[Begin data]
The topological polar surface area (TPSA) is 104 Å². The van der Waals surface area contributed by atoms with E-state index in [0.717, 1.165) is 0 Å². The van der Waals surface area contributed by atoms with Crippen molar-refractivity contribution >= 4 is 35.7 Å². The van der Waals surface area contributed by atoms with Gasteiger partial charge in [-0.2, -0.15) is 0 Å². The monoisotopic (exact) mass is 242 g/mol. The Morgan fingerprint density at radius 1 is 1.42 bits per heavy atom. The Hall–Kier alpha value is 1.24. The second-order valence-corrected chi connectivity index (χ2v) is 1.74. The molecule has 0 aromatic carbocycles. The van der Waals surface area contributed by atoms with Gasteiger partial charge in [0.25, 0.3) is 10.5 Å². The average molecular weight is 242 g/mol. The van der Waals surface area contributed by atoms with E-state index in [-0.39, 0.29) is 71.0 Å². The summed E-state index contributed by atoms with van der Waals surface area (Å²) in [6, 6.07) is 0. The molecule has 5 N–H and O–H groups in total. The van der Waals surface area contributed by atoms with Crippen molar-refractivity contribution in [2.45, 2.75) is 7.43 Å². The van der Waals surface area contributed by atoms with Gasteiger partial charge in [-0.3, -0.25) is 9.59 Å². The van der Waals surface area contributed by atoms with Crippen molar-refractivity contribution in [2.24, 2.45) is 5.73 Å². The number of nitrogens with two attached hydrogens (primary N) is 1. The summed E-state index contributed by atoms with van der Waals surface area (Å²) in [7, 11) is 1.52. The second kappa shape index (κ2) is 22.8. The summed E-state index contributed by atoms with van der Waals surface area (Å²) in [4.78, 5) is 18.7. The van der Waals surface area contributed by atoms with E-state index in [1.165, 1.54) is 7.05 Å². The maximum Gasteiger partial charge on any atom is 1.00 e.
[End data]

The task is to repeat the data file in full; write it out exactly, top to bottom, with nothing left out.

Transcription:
The topological polar surface area (TPSA) is 104 Å². The van der Waals surface area contributed by atoms with E-state index in [0.717, 1.165) is 0 Å². The van der Waals surface area contributed by atoms with Crippen molar-refractivity contribution >= 4 is 35.7 Å². The van der Waals surface area contributed by atoms with Gasteiger partial charge in [-0.2, -0.15) is 0 Å². The monoisotopic (exact) mass is 242 g/mol. The Morgan fingerprint density at radius 1 is 1.42 bits per heavy atom. The Hall–Kier alpha value is 1.24. The second-order valence-corrected chi connectivity index (χ2v) is 1.74. The molecule has 0 aromatic carbocycles. The van der Waals surface area contributed by atoms with Gasteiger partial charge in [0.25, 0.3) is 10.5 Å². The average molecular weight is 242 g/mol. The van der Waals surface area contributed by atoms with E-state index in [-0.39, 0.29) is 71.0 Å². The summed E-state index contributed by atoms with van der Waals surface area (Å²) in [6, 6.07) is 0. The molecule has 5 N–H and O–H groups in total. The van der Waals surface area contributed by atoms with Crippen molar-refractivity contribution in [2.45, 2.75) is 7.43 Å². The van der Waals surface area contributed by atoms with Gasteiger partial charge in [-0.3, -0.25) is 9.59 Å². The van der Waals surface area contributed by atoms with Crippen molar-refractivity contribution in [2.24, 2.45) is 5.73 Å². The number of nitrogens with two attached hydrogens (primary N) is 1. The summed E-state index contributed by atoms with van der Waals surface area (Å²) in [7, 11) is 1.52. The second kappa shape index (κ2) is 22.8. The summed E-state index contributed by atoms with van der Waals surface area (Å²) in [4.78, 5) is 18.7. The van der Waals surface area contributed by atoms with E-state index in [1.165, 1.54) is 7.05 Å². The maximum Gasteiger partial charge on any atom is 1.00 e.